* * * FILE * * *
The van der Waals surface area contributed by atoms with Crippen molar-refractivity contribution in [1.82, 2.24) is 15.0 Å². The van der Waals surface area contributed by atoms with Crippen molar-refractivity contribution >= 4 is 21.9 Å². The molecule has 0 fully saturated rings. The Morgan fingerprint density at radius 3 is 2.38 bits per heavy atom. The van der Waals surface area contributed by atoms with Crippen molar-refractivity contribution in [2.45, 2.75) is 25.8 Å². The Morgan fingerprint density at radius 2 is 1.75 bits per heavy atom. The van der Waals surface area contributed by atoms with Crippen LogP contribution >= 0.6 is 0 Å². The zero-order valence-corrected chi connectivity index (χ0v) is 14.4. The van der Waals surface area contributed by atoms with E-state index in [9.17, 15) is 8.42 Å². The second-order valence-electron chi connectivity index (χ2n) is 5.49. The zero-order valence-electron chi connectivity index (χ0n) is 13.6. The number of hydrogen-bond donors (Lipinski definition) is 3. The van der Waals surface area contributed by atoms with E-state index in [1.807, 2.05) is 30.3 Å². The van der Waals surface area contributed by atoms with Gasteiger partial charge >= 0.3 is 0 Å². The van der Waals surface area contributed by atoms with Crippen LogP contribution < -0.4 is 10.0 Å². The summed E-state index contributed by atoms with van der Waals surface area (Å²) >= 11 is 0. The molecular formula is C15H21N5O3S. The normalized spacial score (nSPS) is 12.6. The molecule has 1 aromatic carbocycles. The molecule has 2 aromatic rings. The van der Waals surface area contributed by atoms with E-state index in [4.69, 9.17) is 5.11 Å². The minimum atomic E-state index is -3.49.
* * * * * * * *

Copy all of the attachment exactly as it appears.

The van der Waals surface area contributed by atoms with Crippen molar-refractivity contribution in [1.82, 2.24) is 15.0 Å². The van der Waals surface area contributed by atoms with Crippen molar-refractivity contribution >= 4 is 21.9 Å². The molecule has 0 fully saturated rings. The Morgan fingerprint density at radius 3 is 2.38 bits per heavy atom. The van der Waals surface area contributed by atoms with Crippen molar-refractivity contribution in [2.45, 2.75) is 25.8 Å². The Morgan fingerprint density at radius 2 is 1.75 bits per heavy atom. The van der Waals surface area contributed by atoms with Crippen LogP contribution >= 0.6 is 0 Å². The zero-order valence-corrected chi connectivity index (χ0v) is 14.4. The van der Waals surface area contributed by atoms with E-state index in [9.17, 15) is 8.42 Å². The second-order valence-electron chi connectivity index (χ2n) is 5.49. The zero-order valence-electron chi connectivity index (χ0n) is 13.6. The number of hydrogen-bond donors (Lipinski definition) is 3. The van der Waals surface area contributed by atoms with E-state index in [1.807, 2.05) is 30.3 Å². The van der Waals surface area contributed by atoms with Gasteiger partial charge >= 0.3 is 0 Å². The van der Waals surface area contributed by atoms with Crippen LogP contribution < -0.4 is 10.0 Å². The summed E-state index contributed by atoms with van der Waals surface area (Å²) >= 11 is 0. The molecular formula is C15H21N5O3S. The normalized spacial score (nSPS) is 12.6. The molecule has 1 aromatic carbocycles. The molecule has 2 aromatic rings. The van der Waals surface area contributed by atoms with E-state index in [4.69, 9.17) is 5.11 Å². The minimum atomic E-state index is -3.49.